Discover The Best Of Bath’s Georgian And Historic Architecture
Bath, a UNESCO World Heritage Site, is well-known for its beautiful 18th-century Georgian architecture. The Georgians made a huge impression on Bath, transforming it into one of the prettiest cities in the country. If you’re planning a visit, discover some of the most incredible buildings and architecture Bath has to offer.
The Circus, originally called King’s Circus, was designed by the architect John Wood the Elder. Construction began in 1754 and the stunning collection of houses and flats were completed by his son, John Wood the Younger in 1768. The Circus consists of three curved segments of Grade I listed townhouses, forming a circle with three entrances. Stand in the centre where the five large plane trees are to appreciate this inspiring and beautiful piece of architecture.
The Royal Crescent
The Royal Crescent is one of Bath’s most iconic landmarks, built between 1767 and 1775 and designed by John Wood the Younger. The perfect lawn in front of the 500-foot-long crescent overlooks Royal Victoria Park and is without doubt one of the greatest examples of Georgian architecture anywhere in the UK. The No.1 Royal Crescent Museum, owned by Bath Preservation Trust, is currently closed due to Covid-19 but is well worth a visit once it reopens. It has been decorated and furnished just as it might have been during the period 1776-1796. The rooms feature historic furniture, pictures and objects that reveal what life was like for Bath’s fashionable residents.
The Roman Baths
Constructed in around 70AD, The Roman Baths is one of the best-preserved Roman remains in the world, where 1,170,000 litres of steaming spring water, reaching 46°C, still fills the bathing site every single day. Remember to take your own headphones to use with their audioguides for the best experience. Click here to book a ticket to visit The Roman Baths.
Pulteney Bridge, with its beautiful weir, is one of Bath’s most famous locations! The bridge was built by Robert Adam in 1769 and is one of only four bridges worldwide with shops across the full span on both sides. It’s a beautiful place to visit and the view from above the weir and bridge is breathtaking.
The Holburne Museum
From Pulteney Weir, take a walk down Pulteney Street, passing Laura Place fountain, with a perfect view towards beautiful Holburne Museum. The museum, located in Sydney Pleasure Gardens, is a Grade I listed building and is home to fine and decorative arts. The current exhibition Grayson Perry: The Pre-Therapy Years has been extended until 3 January 2021. Plan your visit here.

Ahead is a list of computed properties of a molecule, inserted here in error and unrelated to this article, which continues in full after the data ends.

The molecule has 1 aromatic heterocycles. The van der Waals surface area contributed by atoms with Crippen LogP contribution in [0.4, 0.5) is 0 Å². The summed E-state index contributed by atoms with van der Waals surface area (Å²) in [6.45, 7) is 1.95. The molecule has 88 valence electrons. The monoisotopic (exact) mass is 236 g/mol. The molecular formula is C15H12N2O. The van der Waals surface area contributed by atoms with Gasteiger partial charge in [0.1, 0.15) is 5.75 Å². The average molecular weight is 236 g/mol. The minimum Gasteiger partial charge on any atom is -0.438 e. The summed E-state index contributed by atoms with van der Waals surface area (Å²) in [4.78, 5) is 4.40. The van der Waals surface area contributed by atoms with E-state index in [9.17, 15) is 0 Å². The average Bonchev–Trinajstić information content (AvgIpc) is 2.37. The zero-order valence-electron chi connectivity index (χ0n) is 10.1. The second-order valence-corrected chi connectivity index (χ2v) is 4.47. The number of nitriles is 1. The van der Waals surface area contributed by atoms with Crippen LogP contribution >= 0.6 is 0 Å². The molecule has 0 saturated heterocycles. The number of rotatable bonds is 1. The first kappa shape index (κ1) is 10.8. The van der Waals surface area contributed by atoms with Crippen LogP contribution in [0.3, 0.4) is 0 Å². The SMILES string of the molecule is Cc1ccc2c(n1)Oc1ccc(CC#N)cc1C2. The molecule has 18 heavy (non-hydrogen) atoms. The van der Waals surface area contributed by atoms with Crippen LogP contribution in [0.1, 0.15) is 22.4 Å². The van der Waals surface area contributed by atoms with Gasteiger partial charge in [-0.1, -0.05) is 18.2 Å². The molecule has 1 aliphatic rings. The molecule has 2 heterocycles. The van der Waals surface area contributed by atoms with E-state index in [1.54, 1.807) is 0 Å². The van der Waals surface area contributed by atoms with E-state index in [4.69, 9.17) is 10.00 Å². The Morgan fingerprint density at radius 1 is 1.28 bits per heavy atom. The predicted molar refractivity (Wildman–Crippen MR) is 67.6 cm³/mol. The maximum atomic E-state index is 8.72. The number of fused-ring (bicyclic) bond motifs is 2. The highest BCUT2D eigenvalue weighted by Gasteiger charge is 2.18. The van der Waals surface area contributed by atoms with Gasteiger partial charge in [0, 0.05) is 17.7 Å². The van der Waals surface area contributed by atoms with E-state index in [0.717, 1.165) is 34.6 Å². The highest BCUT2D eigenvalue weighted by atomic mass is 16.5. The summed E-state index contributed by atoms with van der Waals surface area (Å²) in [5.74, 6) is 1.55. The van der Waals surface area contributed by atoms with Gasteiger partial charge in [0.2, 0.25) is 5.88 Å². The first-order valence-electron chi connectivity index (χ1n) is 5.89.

Bath Abbey, located in the heart of Bath city, was built between 1499 and 1616 and is simply stunning! The Abbey is currently being redeveloped to incorporate the hot springs of the Roman baths into a new underfloor heating system. Take the time to admire the outside of the building by walking all the way around it. If you’d like to take a look inside, The Abbey is open Monday-Sundays 10am-6pm where you’ll be able to enjoy your surroundings and sit down to pause and reflect. Visit their website for more information.
The Pump Room
The Pump Room is a historic, Grade I building in the Abbey Church Yard, adjacent to the Roman Baths. It was once the heart of the Georgian social scene, when high society flocked to the city for the waters which they believed would relieve their illnesses and discomforts. The Pump Room is still currently closed, however you can still admire the beautiful architecture from the outside! Keep an eye on their website for updates.
Theatre Royal Bath
Built on its current site in 1805, the Theatre Royal Bath is one of the oldest working theatres in the country. The Grade II listed building seats 900 people and is considered a prime example of Georgian architecture. Click here to browse what’s on and book tickets.
Bath’s dominant Georgian architectural style made from the local, golden Bath Stone is simply gorgeous. Explore the stunning city during your getaway and take in the best views of the city.
To see the best of Bath and learn more about the history of the buildings, we recommend taking one of the Mayor of Bath Guides’ Free Walking Tours, Sunday to Friday 10.30am and 2pm and Saturday at 10.30am only (currently closed due to Covid-19), starting from outside the Roman Baths. Don’t forget to look for the detailed sculptures amongst the buildings in Bath. Recently, residents were asked to save their old toothbrushes to be used to clean the intricate sculptures so as not to damage the soft Bath Stone!